Ever since the North Vietnamese began major military operations against South Vietnam, they used the Ho Chi Minh Trail in southern Laos and eastern Cambodia as their principal logistical corridor. By January 1973 about 70,000 NVA regulars were in Laos, mainly in the logistical corridor, and about 30,000 were in Cambodia. In Dr. Kissinger's words: . . . "there is a flat prohibition against the use of base areas in Laos and Cambodia. There is a flat prohibition against the use of Laos and Cambodia for infiltration into Vietnam . . . there is a requirement that all foreign troops be withdrawn from Laos and Cambodia, and it is clearly understood that North Vietnamese troops are considered foreign with respect to Laos and Cambodia. It is our firm expectation that within a short period of time there will be a formal cease-fire in Laos which in turn will lead to a withdrawal of all foreign forces from Laos and, of course, to the end of the use of Laos as a corridor of infiltration. [Press Conference of 24 Jan, State Dept Bulletin, 12 Feb 73] That withdrawal failed to materialize. There was little reason to think that it would, considering the entrenched position of the North Vietnamese in southern Laos, their reliance on the logistical network established there, and their record of violating the agreements of 1954 and 1962. In the two years after the 1973 cease-fire, the NVA shifted sizeable logistical units from Laos into South Vietnam as it developed the Route 14 corridor south from Khe Sanh. It also moved its 968th Infantry Division from Laos into the Kontum-Pleiku area. But it did not stop using the corridor. On the contrary, it built macadam roads and added concrete culverts and bridges, and infiltration continued. During 1973 over 75,000 replacements entered South Vietnam, mostly through Laos. South Vietnam lacked the means to cope with that flagrant breach of the agreement, and although the United States was concerned, U.S. reconnaissance over the corridor was greatly reduced and what remained did not reveal the destination of some major NVA reinforcements moving south in late 1974 and early 1975.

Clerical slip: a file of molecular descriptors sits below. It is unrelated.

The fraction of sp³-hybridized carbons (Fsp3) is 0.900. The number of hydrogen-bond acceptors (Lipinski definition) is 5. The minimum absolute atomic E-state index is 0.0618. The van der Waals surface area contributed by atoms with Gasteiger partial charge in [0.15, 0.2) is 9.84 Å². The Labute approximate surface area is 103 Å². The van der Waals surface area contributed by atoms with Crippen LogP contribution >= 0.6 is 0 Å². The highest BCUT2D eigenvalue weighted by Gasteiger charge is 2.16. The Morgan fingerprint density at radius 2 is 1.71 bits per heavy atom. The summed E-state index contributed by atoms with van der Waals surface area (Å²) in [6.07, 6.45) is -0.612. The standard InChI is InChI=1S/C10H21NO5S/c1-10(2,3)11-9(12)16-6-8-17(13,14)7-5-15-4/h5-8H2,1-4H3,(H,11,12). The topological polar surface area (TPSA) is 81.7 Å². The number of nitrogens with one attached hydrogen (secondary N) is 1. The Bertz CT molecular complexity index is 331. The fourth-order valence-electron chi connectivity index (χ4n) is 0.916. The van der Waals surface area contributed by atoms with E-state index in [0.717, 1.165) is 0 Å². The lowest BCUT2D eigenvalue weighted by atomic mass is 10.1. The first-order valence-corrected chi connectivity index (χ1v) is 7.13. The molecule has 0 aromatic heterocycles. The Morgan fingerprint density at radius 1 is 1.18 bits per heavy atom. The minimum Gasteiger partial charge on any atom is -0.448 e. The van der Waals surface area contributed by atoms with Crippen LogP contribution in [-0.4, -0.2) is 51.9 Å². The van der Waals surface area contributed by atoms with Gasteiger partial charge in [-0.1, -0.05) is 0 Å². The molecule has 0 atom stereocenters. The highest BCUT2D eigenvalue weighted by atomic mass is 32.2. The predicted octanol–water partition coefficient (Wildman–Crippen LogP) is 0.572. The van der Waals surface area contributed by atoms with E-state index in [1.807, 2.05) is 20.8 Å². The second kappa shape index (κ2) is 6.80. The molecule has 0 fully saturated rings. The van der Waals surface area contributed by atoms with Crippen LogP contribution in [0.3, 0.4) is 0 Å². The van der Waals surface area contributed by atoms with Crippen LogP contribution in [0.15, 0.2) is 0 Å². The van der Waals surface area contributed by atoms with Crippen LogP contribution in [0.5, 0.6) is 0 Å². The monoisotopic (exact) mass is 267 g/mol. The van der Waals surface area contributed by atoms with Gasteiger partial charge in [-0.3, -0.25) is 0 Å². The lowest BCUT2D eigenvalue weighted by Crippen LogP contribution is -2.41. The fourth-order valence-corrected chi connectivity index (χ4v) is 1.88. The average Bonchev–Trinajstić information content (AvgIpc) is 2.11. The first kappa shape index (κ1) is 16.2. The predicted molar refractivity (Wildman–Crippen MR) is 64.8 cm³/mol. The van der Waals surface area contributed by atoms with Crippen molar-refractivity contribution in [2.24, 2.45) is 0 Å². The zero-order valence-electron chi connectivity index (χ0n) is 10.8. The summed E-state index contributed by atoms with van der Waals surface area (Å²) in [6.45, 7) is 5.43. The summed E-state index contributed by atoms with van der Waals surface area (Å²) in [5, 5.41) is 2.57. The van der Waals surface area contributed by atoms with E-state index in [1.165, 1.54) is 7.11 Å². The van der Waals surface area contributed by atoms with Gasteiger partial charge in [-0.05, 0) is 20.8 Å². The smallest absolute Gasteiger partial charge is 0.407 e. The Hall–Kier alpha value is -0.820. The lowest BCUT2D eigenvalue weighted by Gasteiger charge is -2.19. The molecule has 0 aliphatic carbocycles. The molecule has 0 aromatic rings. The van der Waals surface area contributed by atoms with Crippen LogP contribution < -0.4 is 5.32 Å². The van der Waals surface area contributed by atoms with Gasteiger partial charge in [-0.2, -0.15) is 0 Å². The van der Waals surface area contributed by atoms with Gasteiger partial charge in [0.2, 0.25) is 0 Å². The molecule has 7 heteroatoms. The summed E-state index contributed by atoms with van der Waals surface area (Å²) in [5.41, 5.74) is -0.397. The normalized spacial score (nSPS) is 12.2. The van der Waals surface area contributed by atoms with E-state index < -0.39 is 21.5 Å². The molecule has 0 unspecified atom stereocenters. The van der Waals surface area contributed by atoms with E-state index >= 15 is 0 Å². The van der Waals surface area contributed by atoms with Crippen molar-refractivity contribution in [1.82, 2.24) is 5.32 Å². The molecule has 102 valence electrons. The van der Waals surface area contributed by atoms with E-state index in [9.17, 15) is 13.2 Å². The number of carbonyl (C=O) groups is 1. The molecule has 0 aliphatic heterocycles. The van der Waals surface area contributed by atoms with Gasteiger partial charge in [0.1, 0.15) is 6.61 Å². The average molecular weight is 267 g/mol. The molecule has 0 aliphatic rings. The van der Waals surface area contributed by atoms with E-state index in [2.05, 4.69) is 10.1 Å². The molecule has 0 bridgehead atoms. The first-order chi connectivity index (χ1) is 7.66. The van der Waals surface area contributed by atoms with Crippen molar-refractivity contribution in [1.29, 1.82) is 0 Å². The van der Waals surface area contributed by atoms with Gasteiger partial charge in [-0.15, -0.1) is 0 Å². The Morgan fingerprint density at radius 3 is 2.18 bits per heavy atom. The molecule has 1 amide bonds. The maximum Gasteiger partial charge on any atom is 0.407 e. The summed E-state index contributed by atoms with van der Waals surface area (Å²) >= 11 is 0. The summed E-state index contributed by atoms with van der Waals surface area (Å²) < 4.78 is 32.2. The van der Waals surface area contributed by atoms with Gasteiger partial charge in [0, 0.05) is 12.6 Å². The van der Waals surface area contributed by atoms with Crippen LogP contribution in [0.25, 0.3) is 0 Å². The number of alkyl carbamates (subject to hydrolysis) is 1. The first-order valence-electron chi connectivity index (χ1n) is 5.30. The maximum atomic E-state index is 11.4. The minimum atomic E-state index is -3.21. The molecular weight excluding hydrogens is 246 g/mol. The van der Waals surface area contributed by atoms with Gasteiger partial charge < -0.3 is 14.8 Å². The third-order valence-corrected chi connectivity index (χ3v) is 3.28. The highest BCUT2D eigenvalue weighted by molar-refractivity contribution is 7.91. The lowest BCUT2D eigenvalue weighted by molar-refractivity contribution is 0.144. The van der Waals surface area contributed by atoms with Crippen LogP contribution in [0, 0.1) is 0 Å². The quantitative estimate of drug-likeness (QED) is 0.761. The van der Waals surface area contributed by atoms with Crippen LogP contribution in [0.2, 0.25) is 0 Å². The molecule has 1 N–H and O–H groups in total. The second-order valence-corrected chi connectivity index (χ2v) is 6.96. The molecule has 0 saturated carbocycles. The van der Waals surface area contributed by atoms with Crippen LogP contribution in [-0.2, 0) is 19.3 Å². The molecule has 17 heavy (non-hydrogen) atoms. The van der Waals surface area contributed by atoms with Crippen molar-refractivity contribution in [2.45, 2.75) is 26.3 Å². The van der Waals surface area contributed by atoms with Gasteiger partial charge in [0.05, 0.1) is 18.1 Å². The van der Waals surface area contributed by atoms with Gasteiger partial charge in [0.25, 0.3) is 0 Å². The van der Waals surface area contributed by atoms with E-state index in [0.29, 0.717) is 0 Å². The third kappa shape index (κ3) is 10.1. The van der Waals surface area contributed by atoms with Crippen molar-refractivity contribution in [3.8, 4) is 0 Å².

Another important provision in the agreement established an International Commission of Control and Supervision (ICCS). The ICCS was supposed to detect and investigate violations, control entry into South Vietnam, and generally supervise the ceasefire. Unfortunately for South Vietnam, two of the four members of the commission, Poland and Hungary, were not impartial. They did not man the entry points into South Vietnam, except those used by the United States, and failed to inhibit in any way the movement of men, supplies, and weapons from North Vietnam. One member, Canada, quickly became disenchanted with the frustrations of dealing with an uncontrollable situation and resigned. Replacing Canada, Iran experienced the same frustrations but persisted in trying to give some balance to the reporting and some meaning to the cease-fire. In the face of the North Vietnamese invasion, however, and opposed at every turn by the decidedly hostile Poles and Hungarians, the other commission members could not have changed  the outcome of the conflict, no matter how dedicated they were to fairness, law, and peace.

Domestic politics forced the United States to observe the agreement even while the North Vietnamese blatantly violated it. Domestic policies also prevented adequate U.S. support in arms, ammunition, and equipment. Thus the military balance shifted in favor of the invader as the capabilities of the South Vietnamese armed forces declined until they were unable to withstand the final NVA offensive.